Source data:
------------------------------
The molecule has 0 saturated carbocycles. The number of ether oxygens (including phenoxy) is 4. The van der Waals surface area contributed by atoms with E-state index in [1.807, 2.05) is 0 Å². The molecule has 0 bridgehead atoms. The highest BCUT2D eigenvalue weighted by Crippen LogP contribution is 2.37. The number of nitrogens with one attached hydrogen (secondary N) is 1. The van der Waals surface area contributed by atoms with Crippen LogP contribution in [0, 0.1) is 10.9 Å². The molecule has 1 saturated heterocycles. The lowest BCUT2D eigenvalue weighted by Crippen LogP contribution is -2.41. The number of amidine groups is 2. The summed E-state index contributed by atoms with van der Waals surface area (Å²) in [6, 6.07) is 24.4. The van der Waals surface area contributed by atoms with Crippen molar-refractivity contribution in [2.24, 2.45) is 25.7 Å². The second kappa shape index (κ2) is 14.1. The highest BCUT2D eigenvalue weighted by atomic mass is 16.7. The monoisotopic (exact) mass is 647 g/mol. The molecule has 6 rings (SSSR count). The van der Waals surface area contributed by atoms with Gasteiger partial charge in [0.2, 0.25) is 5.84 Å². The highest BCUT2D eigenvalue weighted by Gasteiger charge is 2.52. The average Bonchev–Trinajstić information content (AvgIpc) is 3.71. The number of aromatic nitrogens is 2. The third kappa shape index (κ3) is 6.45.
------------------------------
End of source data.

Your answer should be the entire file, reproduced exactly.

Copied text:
The molecule has 0 saturated carbocycles. The number of ether oxygens (including phenoxy) is 4. The van der Waals surface area contributed by atoms with E-state index in [1.807, 2.05) is 0 Å². The molecule has 0 bridgehead atoms. The highest BCUT2D eigenvalue weighted by Crippen LogP contribution is 2.37. The number of nitrogens with one attached hydrogen (secondary N) is 1. The van der Waals surface area contributed by atoms with Crippen LogP contribution in [0, 0.1) is 10.9 Å². The molecule has 1 saturated heterocycles. The lowest BCUT2D eigenvalue weighted by Crippen LogP contribution is -2.41. The number of amidine groups is 2. The summed E-state index contributed by atoms with van der Waals surface area (Å²) in [6, 6.07) is 24.4. The van der Waals surface area contributed by atoms with Crippen molar-refractivity contribution in [2.24, 2.45) is 25.7 Å². The second kappa shape index (κ2) is 14.1. The highest BCUT2D eigenvalue weighted by atomic mass is 16.7. The monoisotopic (exact) mass is 647 g/mol. The molecule has 6 rings (SSSR count). The van der Waals surface area contributed by atoms with Gasteiger partial charge in [0.2, 0.25) is 5.84 Å². The highest BCUT2D eigenvalue weighted by Gasteiger charge is 2.52. The average Bonchev–Trinajstić information content (AvgIpc) is 3.71. The number of aromatic nitrogens is 2. The third kappa shape index (κ3) is 6.45.